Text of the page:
Drinks With Dead People

Raise a glass to history.

Category: 19th Century (page 1 of 3)

Madame Tussaud

Have a drink with: Marie Tussaud
Utility, amusement, severed heads.

Ask her about: working motherhood

Looking forward to Halloween, I’m at Atlas Obscura today writing about Madame Marie Tussaud, the 19th century entertainer and artist who got her start making death masks of decapitated French revolutionaries. Marie left France at forty years old, with her toddler and a bag of wax heads in tow, ready to bet on a new life (one that did not include her husband, who she’d as soon have smacked with a two-by-four). She knew that the public loved two things – royal tabloid news and bloody Victorian crime – and she gladly obliged with newer and better attractions every year, parading a collection of wax notables around England and Scotland for twenty years before settling in a sprawling London gallery. She died in 1850 with credit for Britain’s most popular tourist attraction, an institution that in intervening years has given rise to a collection of two dozen global wax museums.

Click over to Atlas Obscura to read the whole story. Meanwhile…

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Gilbert Stuart

Have a drink with: Gilbert Stuart
The one dollar bill.”

Ask him about: Chinese knockoffs

In August of this year, news outlets reported that the White House opened the door for the United States Trade Representative (an executive agency that advises on global trade policy) to conduct an investigation of potential Chinese intellectual property abuses. Citing the possibility of significant harm to American interests in the research-intensive technology sector, the President’s memorandum requested examination of laws, policies or practices that may be unreasonable or discriminatory and that may be harming American intellectual property rights, innovation, or technology development.”

China has long been regarded as particularly flexible in the intellectual property space, with one commentator calling local law and practice a “decades-long assault on the intellectual property of the United States and its allies.”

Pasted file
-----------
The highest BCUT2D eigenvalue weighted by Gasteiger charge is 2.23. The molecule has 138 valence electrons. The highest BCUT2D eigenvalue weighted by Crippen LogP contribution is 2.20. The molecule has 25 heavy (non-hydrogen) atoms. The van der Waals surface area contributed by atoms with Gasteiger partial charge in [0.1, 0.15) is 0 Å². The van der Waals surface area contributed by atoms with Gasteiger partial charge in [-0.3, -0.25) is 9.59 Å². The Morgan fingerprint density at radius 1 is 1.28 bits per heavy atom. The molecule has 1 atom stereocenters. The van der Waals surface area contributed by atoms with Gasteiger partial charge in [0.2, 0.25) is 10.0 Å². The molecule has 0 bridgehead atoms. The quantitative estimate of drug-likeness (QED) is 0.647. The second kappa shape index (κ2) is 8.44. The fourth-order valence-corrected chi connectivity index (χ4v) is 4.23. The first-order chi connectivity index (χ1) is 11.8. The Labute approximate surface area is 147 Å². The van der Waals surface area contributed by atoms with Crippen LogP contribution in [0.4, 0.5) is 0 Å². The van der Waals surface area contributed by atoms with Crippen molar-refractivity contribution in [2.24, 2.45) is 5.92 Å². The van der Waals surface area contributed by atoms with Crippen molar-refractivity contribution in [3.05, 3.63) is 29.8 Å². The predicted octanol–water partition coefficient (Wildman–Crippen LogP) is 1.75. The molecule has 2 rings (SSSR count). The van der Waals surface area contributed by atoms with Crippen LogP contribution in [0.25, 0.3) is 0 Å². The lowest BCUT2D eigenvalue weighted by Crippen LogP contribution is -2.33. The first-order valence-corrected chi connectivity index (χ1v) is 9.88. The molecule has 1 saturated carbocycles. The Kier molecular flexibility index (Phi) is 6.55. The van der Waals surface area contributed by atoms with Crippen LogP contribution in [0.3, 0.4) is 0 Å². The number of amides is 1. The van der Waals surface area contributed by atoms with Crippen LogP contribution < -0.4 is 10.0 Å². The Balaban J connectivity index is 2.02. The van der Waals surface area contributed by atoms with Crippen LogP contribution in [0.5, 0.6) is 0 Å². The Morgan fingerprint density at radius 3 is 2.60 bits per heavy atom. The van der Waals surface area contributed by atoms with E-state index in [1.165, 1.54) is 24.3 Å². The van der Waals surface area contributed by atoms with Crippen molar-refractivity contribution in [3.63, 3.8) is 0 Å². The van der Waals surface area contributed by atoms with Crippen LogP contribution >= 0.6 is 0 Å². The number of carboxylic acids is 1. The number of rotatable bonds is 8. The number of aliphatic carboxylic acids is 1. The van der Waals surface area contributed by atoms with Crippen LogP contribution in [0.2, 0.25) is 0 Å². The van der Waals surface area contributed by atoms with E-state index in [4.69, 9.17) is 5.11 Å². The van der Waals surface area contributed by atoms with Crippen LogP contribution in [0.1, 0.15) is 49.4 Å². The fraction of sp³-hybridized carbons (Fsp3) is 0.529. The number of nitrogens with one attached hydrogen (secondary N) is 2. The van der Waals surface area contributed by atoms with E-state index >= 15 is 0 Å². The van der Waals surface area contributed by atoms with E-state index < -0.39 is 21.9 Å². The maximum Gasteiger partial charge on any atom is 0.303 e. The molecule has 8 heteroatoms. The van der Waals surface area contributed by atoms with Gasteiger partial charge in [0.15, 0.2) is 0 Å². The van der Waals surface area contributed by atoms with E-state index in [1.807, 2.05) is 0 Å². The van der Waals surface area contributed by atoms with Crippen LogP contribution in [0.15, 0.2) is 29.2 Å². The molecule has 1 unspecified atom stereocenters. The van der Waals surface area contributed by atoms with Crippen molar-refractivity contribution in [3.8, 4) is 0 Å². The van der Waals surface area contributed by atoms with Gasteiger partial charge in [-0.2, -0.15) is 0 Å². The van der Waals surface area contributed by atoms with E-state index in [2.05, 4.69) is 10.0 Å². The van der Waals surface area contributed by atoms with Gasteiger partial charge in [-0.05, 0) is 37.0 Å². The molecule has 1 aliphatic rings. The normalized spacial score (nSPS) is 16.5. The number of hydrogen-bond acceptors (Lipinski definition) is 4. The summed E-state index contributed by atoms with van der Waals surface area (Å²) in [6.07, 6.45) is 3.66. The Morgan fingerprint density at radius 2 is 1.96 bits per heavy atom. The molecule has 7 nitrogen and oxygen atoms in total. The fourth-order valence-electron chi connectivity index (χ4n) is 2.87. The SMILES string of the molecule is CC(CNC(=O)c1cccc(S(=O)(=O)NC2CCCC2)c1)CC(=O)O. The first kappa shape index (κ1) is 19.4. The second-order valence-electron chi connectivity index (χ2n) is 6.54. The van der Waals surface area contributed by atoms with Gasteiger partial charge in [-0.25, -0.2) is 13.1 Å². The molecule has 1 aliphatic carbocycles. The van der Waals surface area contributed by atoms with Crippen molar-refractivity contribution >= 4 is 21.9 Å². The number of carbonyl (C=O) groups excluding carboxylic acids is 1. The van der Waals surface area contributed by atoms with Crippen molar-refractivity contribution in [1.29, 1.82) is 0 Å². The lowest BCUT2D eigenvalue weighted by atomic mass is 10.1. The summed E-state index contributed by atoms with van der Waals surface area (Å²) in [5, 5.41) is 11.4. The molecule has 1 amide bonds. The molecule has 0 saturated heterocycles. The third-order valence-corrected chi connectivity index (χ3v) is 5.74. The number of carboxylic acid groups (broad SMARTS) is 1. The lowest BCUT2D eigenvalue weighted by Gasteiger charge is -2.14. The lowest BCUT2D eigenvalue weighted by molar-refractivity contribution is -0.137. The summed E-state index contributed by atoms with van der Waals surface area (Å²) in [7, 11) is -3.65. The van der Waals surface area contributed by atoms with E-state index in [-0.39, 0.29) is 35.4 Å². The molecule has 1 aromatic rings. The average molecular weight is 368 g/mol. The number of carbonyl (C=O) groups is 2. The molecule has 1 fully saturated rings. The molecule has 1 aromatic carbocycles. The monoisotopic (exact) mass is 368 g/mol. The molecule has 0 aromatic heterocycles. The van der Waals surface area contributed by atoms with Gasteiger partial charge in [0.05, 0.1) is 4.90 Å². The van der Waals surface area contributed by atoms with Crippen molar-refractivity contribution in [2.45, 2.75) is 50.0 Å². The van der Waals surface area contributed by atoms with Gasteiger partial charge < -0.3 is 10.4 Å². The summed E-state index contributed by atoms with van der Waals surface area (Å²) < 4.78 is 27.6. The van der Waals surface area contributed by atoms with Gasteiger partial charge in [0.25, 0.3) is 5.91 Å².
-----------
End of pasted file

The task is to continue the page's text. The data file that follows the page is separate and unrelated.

Nor is this a recent development, only relevant to modern topics like copycats, trade secret theft and brand piracy – Gilbert Stuart, who painted the iconic dollar-bill likeness of George Washington we spend every day (making him the most-reproduced artist ever) was the subject of something a lot of modern artists would find disappointingly familiar: unauthorized foreign knockoffs of his work. In 1802 Stuart, frustrated with an opportunist dealer shipping his works off to China for reproduction, went to Pennsylvania court to claim his copyright and seek an injunction.

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James Barry

Have a drink with: Dr. James Barry
Poodle enthusiast, dandy, ace physician

Ask them about: trans soldiers

James Barry MD

On July 26, President Trump announced a ban on transgender military service, citing the unsubstantiated likelihood that trans soldiers would subject the military to increased medical costs and an unacceptable degree of “disruption.” LGBT rights groups have since filed suit.

For proof that military accomplishment and gender fluidity readily walk hand in hand, we can look to James Barry, a 19th century military surgeon in the British Army who, unbeknownst to nearly everyone in his life, had been born Margaret Ann Bulkeley.

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The Astor Place Riot

Have a drink with: Edwin Forrest & William Charles Macready
The play’s the thing…

Ask them about: Dead sheep as theater criticism

Astor Place Riot

The New York Public Theater’s recent production of Julius Casear, in which the emperor bears a striking and not unintentional resemblance to Donald Trump, was hounded by controversy throughout its run. On June 16th, the performance was interrupted by protestors after Caesar’s assassination scene, with a right-wing activist climbing onstage to call attention to the “political violence” of the production.

This is not the first time American theater – or American Shakespeare performance, for that matter – has been a forum for bitter fighting over contemporary politics. When actors rallied near Manhattan’s Astor Place in support of the Public Theater shortly after the contested performance, it was no doubt with some specific history in mind: namely, the Astor Place Riot of 1849, in which a nasty feud between Shakespearean actors led to an actual battle between New York’s elite and a burgeoning nativist movement.

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Tom Thumb Weddings

Have a drink with: General & Mrs. Tom Thumb
Tiny wedding of the century!

Ask them about: Will there be ice cream?

Tom Thumb Weddings